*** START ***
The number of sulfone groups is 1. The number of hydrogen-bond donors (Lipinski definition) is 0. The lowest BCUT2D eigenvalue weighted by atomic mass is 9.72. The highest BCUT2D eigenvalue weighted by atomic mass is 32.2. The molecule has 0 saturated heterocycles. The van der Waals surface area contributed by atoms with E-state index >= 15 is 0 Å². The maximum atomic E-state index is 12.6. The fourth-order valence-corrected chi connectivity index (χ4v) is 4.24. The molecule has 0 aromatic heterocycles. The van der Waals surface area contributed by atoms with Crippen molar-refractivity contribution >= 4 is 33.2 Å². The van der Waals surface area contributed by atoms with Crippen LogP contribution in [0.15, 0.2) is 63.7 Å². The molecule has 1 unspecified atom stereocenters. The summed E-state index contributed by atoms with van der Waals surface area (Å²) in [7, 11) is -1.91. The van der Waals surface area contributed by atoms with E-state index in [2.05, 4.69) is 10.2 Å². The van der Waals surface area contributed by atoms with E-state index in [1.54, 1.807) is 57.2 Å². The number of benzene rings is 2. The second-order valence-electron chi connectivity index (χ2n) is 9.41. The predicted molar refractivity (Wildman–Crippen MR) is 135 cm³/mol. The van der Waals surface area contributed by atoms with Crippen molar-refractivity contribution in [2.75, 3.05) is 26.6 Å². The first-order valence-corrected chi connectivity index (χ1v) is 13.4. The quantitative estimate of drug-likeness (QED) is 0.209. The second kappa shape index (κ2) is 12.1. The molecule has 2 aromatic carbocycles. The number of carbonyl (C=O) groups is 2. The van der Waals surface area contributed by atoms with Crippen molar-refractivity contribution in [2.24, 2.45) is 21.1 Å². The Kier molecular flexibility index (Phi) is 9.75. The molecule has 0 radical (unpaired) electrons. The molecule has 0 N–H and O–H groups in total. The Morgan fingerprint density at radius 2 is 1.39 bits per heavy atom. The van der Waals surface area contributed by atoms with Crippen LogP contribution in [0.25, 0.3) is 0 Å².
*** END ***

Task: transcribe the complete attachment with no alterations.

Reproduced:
The number of sulfone groups is 1. The number of hydrogen-bond donors (Lipinski definition) is 0. The lowest BCUT2D eigenvalue weighted by atomic mass is 9.72. The highest BCUT2D eigenvalue weighted by atomic mass is 32.2. The molecule has 0 saturated heterocycles. The van der Waals surface area contributed by atoms with E-state index >= 15 is 0 Å². The maximum atomic E-state index is 12.6. The fourth-order valence-corrected chi connectivity index (χ4v) is 4.24. The molecule has 0 aromatic heterocycles. The van der Waals surface area contributed by atoms with Crippen molar-refractivity contribution >= 4 is 33.2 Å². The van der Waals surface area contributed by atoms with Crippen LogP contribution in [0.15, 0.2) is 63.7 Å². The molecule has 1 unspecified atom stereocenters. The summed E-state index contributed by atoms with van der Waals surface area (Å²) in [7, 11) is -1.91. The van der Waals surface area contributed by atoms with E-state index in [2.05, 4.69) is 10.2 Å². The van der Waals surface area contributed by atoms with E-state index in [1.54, 1.807) is 57.2 Å². The number of benzene rings is 2. The second-order valence-electron chi connectivity index (χ2n) is 9.41. The predicted molar refractivity (Wildman–Crippen MR) is 135 cm³/mol. The van der Waals surface area contributed by atoms with Crippen molar-refractivity contribution in [2.75, 3.05) is 26.6 Å². The first-order valence-corrected chi connectivity index (χ1v) is 13.4. The quantitative estimate of drug-likeness (QED) is 0.209. The second kappa shape index (κ2) is 12.1. The molecule has 2 aromatic carbocycles. The number of carbonyl (C=O) groups is 2. The van der Waals surface area contributed by atoms with Crippen molar-refractivity contribution in [2.24, 2.45) is 21.1 Å². The Kier molecular flexibility index (Phi) is 9.75. The molecule has 0 radical (unpaired) electrons. The molecule has 0 N–H and O–H groups in total. The Morgan fingerprint density at radius 2 is 1.39 bits per heavy atom. The van der Waals surface area contributed by atoms with Crippen LogP contribution in [0.25, 0.3) is 0 Å².